Dec 25, 2013, 4:00 PM EDT
The Toronto Maple Leafs are by far the richest franchise in the NHL — and when that’s said, no one for even a minute thinks that’s referring to anything other than financial gains.
Despite their financial might, the Leafs endured seven consecutive campaigns of heartbreak from 2005-06 to 2011-12. In some of those seasons they were in a rebuilding mode, but in others they portrayed themselves as legitimate contenders, only to fall short.
During the 2011-12 campaign, the Maple Leafs were poster children for chokers as they went from having a 28-19-6 record in early February to 35-37-10 by the end of the campaign. It was so bad that minority owner Larry Tanenbaum felt the need to issue an apology.
After that, expectations were low for the Maple Leafs. Despite a strong rookie season and the fact that his poor sophomore campaign had been disrupted by a concussion, there was a belief that Toronto desperately needed to find an alternative for goaltender James Reimer. That led to fierce rumors that Roberto Luongo would be sent to Toronto. At the end of the day, even Luongo was surprised when it didn’t happen.
Instead, Leafs ownership shocked the hockey world by firing GM Brian Burke right before the start of the shortened campaign. It was a move that “floored” and “stunned” Burke and, in retrospect, probably left him dwelling on what might have been.
He might have reaped the rewards of Reimer bouncing back and 2009 first-round pick Nazem Kadri breaking out, all while his major acquisitions, Phil Kessel and Dion Phaneuf led the way. By the end of the campaign, no one was accusing the Maple Leafs of being an great team, but for the first time since 2004, there would be playoff hockey in Canada’s most populous city.
They were the underdogs going into their first-round series against the Bruins, but they weren’t without hope. Boston had been forced to play six games in nine days to end their season, which led to questions about how much energy they still had.
Although the Bruins took a 3-1 series lead, the Maple Leafs countered with back-to-back victories, the second of which involved Kessel netting the game winner against his former squad. Suddenly, Toronto didn’t just look like a team that could make the playoffs; they could compete in them too.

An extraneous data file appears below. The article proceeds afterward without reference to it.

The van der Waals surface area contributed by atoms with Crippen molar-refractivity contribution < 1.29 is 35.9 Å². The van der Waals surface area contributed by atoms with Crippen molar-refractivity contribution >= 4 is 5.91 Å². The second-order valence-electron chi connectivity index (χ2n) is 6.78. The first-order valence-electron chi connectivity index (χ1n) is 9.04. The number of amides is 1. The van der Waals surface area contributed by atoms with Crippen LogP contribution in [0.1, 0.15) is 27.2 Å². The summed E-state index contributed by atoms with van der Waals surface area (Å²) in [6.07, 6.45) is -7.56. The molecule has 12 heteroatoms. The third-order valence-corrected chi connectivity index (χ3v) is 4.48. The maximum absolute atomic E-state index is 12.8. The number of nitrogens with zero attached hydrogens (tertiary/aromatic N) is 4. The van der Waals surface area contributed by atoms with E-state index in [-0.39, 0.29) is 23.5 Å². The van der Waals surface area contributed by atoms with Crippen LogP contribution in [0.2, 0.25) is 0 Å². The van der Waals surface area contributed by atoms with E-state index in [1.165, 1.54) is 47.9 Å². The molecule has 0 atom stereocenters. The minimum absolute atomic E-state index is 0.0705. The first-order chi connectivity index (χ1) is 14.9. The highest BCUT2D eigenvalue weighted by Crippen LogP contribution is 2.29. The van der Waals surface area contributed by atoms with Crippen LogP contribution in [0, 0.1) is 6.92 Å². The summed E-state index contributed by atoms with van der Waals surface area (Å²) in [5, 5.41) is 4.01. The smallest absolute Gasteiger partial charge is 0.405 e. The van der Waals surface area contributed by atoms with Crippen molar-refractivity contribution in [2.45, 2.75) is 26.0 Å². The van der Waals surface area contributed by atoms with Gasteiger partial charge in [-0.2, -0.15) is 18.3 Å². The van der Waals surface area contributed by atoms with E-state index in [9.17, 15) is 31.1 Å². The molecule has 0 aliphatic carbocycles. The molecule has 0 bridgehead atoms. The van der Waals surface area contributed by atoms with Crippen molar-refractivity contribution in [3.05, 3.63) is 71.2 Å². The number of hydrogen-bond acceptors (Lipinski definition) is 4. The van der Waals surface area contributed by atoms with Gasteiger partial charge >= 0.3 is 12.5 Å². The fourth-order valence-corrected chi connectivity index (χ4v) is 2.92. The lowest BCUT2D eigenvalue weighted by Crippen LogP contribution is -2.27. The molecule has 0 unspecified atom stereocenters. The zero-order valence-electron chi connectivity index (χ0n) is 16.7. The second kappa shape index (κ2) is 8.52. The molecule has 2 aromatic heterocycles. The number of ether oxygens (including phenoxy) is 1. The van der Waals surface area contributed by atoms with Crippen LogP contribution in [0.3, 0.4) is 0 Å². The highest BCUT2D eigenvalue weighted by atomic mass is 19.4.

“We’ve grown as a group,” Phaneuf said, going into Game 7. He was arguing that they weren’t the same team that, as coach Randy Carlyle put it, “self-destructed” in their Game 1 defeat.
And they weren’t…for the first 51 minutes of the deciding contest. Then, it happened. The collapse. The huge, immense collapse. Holding a 4-1 lead, they allowed three unanswered goals in the third period. The resilient Bruins went on to win the game, and the series, 6:05 minutes into the overtime period.
“I don’t know what happened to us,” Kessel remarked.
At the very least, the Leafs’ playoff drought was a thing of the past.
And by very least, we mean very least.
- Report: Thomas Vanek involved in money laundering scandal 14
- Video: Devils (finally) win a shootout 4
- Video: Lucic and Stewart drop the gloves 19
- Blues lose Backes, Oshie indefinitely to concussions 5
- Struggling Coyotes ‘not anywhere good enough,’ says GM 9
- Red Wings take over third period, blank Ovechkin in win 8
- Video: Doc Emrick’s heartfelt words about Gordie Howe 5
- Rangers’ Moore suspended five games for ‘extremely difficult’ Haula hit 18
- Ovechkin looking to avoid career-long scoring slump tonight 11
- Nolan skates Sabres, says the time for ‘taking it easy is over’ 38
- Video: John Moore with an elbow to the head of Erik Haula (Updated) (62)
- Report: Varlamov being sued by ex-girlfriend (47)
- Kreider calls Brodin hit a ‘bang-bang play,’ doesn’t plan to dramatically change his game (45)
- No hearing scheduled for Kreider after Brodin hit (44)
- Kopitar out, Lombardi irate as Kings will play shorthanded vs. Flyers (40)